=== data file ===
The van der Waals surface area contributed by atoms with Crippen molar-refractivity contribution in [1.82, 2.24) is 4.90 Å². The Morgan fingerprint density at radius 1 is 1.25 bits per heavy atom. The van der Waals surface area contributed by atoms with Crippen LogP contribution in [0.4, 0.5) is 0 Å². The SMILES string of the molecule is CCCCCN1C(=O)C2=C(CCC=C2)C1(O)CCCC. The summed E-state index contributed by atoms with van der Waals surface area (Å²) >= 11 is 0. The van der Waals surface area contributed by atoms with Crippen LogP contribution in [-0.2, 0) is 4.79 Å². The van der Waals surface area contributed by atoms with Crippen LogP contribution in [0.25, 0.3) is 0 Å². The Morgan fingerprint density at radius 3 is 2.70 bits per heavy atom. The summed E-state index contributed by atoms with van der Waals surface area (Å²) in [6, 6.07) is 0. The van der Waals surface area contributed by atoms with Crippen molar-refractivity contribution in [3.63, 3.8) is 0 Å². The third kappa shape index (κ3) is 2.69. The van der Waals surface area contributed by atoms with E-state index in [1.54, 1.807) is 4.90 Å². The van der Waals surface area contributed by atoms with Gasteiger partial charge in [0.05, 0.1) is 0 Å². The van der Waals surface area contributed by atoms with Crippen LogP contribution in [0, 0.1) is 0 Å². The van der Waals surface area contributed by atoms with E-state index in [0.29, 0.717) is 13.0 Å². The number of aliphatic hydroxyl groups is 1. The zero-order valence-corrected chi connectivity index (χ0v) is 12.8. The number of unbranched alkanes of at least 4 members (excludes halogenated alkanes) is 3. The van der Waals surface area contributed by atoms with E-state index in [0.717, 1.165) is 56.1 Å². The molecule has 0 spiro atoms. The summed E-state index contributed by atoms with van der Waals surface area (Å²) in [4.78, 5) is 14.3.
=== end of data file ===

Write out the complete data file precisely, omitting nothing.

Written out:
The van der Waals surface area contributed by atoms with Crippen molar-refractivity contribution in [1.82, 2.24) is 4.90 Å². The Morgan fingerprint density at radius 1 is 1.25 bits per heavy atom. The van der Waals surface area contributed by atoms with Crippen LogP contribution in [0.4, 0.5) is 0 Å². The SMILES string of the molecule is CCCCCN1C(=O)C2=C(CCC=C2)C1(O)CCCC. The summed E-state index contributed by atoms with van der Waals surface area (Å²) >= 11 is 0. The van der Waals surface area contributed by atoms with Crippen LogP contribution in [-0.2, 0) is 4.79 Å². The van der Waals surface area contributed by atoms with Crippen LogP contribution in [0.25, 0.3) is 0 Å². The Morgan fingerprint density at radius 3 is 2.70 bits per heavy atom. The summed E-state index contributed by atoms with van der Waals surface area (Å²) in [6, 6.07) is 0. The van der Waals surface area contributed by atoms with Crippen molar-refractivity contribution in [3.63, 3.8) is 0 Å². The third kappa shape index (κ3) is 2.69. The van der Waals surface area contributed by atoms with E-state index in [1.54, 1.807) is 4.90 Å². The van der Waals surface area contributed by atoms with Gasteiger partial charge in [0.05, 0.1) is 0 Å². The van der Waals surface area contributed by atoms with Crippen LogP contribution in [0, 0.1) is 0 Å². The van der Waals surface area contributed by atoms with E-state index in [0.29, 0.717) is 13.0 Å². The number of aliphatic hydroxyl groups is 1. The zero-order valence-corrected chi connectivity index (χ0v) is 12.8. The number of unbranched alkanes of at least 4 members (excludes halogenated alkanes) is 3. The van der Waals surface area contributed by atoms with E-state index in [0.717, 1.165) is 56.1 Å². The molecule has 0 spiro atoms. The summed E-state index contributed by atoms with van der Waals surface area (Å²) in [4.78, 5) is 14.3.